July 21, 2007
By STAN SIMPSON, Courant Staff Writer
There were few anxious moments at the Democrat Town Committee's coronation of King Eddie Perez.
But there was one familiar face who was fidgeting inside the Bulkeley High School auditorium.
Thomas Ritter, the former three-term House speaker, is the proud papa of 25-year-old Matthew Ritter. Young Ritter was the new face selected to serve on Perez's city council slate. If elected, he'll become one of the youngest councilmen in the city's history.
Ritter's ascension marks the potential of a new era in Hartford politics - one in which young professionals who live in the city would be given a voice. It would also herald the return of a Ritter to elective office. For 30 years, until 1999, George Ritter, followed by his son Tom, held one of the city's state representative seats. Matt Ritter's mother, Kristine Keller, is a Superior Court judge. His uncle, John Ritter, was a former West Hartford state representative.
The Ritter name is a benefit and a burden for an aspiring public servant. Until he proves himself, young Ritter will always face suspicions that pops is pulling the strings behind the scenes and using family connections to give his son a competitive edge.
Over lunch Friday, Matt Ritter said he was never forced into politics and is proud of his family's advocacy for the disenfranchised. He's bright, engaging and has an emerging base that reflects this multi-ethnic city. With Ritter's passion, pedigree and his family's influence, few will be better positioned for a run at mayor in the next decade.
Ritter, who graduated in May from the University of Connecticut Law School, said he's focused only on passing the bar exam next week - he's got a job lined up at Shipman & Goodwin - and getting elected.
"Everybody talks about the importance of young professionals," Ritter said. "And for me that's a population I think needs to be heard and have a seat at the table. ... I have the utmost confidence that if you're involved and you're true to yourself, people will be able to [see] that and know what you're about and what you stand for."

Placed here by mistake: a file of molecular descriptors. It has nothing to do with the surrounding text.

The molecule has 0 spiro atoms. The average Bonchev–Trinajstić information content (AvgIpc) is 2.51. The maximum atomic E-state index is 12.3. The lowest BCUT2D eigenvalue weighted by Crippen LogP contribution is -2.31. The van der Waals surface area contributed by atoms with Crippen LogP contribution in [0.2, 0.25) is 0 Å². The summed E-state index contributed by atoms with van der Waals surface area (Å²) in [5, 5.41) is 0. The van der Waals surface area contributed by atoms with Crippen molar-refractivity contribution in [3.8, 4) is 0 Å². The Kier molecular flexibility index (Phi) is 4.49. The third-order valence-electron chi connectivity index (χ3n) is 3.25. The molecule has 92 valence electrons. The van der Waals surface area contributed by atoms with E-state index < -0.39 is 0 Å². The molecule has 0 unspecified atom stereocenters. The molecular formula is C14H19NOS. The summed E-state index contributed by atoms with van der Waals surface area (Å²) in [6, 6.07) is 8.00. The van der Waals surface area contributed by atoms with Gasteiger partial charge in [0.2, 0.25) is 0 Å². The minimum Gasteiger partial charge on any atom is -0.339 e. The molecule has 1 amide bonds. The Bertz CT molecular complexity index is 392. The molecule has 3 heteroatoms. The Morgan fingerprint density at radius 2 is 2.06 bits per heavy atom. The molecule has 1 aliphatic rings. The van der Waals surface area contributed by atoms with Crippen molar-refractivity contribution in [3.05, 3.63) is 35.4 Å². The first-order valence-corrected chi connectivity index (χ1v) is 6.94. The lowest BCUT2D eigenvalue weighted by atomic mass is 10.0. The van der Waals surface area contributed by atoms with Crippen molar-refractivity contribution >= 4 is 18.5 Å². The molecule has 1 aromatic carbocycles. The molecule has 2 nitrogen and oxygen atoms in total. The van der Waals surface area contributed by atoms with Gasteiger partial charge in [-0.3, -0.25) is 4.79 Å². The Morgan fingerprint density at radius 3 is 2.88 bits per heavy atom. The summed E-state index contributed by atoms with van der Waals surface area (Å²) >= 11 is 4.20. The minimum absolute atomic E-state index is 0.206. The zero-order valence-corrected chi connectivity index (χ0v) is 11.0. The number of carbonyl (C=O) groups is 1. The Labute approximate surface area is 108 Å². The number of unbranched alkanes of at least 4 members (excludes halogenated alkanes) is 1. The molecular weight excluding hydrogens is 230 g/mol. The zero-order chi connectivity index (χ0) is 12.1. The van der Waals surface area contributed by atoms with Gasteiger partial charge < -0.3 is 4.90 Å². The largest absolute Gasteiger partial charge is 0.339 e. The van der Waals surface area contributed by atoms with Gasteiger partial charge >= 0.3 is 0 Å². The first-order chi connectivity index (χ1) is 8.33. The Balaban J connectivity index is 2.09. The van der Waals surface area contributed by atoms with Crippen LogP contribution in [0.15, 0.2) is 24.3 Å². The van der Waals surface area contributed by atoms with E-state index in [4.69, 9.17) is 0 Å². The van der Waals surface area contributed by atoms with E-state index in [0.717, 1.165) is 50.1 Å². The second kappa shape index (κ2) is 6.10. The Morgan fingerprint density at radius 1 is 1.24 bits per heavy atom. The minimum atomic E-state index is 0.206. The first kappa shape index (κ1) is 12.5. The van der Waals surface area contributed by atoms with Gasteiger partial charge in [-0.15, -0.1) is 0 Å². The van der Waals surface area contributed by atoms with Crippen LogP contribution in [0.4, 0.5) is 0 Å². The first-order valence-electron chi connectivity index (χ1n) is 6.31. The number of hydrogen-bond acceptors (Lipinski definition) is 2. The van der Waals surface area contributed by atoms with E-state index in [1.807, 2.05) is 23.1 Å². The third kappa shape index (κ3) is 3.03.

Universal pre-school, downtown development and quality-of-life issues are on his agenda.
The Hartford native attended Annie Fisher elementary school, then a West Hartford prep school. He has a degree in government from Colby College in Maine and has worked in the Hartford's corporation counsel office. Ritter, a bachelor, is also a volunteer youth mentor and assists the Ritter family's education foundation in raising money. He remains best friends with soccer teammates from a youth Hartford travel team.
Ritter's supporters include Darrell Garner, 72, a black retired founder of the West End Community Center; Kelvin Roldan, 28, a Latino recently elected as a Hartford state representative; and John Kennelly, 38, a white lawyer and former councilman who knows about politically connected families.
"He volunteered a lot of his time and he mentored a lot of people," said Garner about Ritter. "The kids just loved him. And within that first year he brought in about 15 other college students who also volunteered to help us."
Roldan said Ritter will bring "energy and optimism" to city hall and will set an example for other young professionals interested in public service.
"I have my own goals and my own reasons for doing this," Ritter said. "I think this is a critical time for Hartford. This city is real important to me. This is where I'm from. This is where I want to live."
A Ritter is once again in the political mix. And one to watch.
Reprinted with permission of the Hartford Courant.
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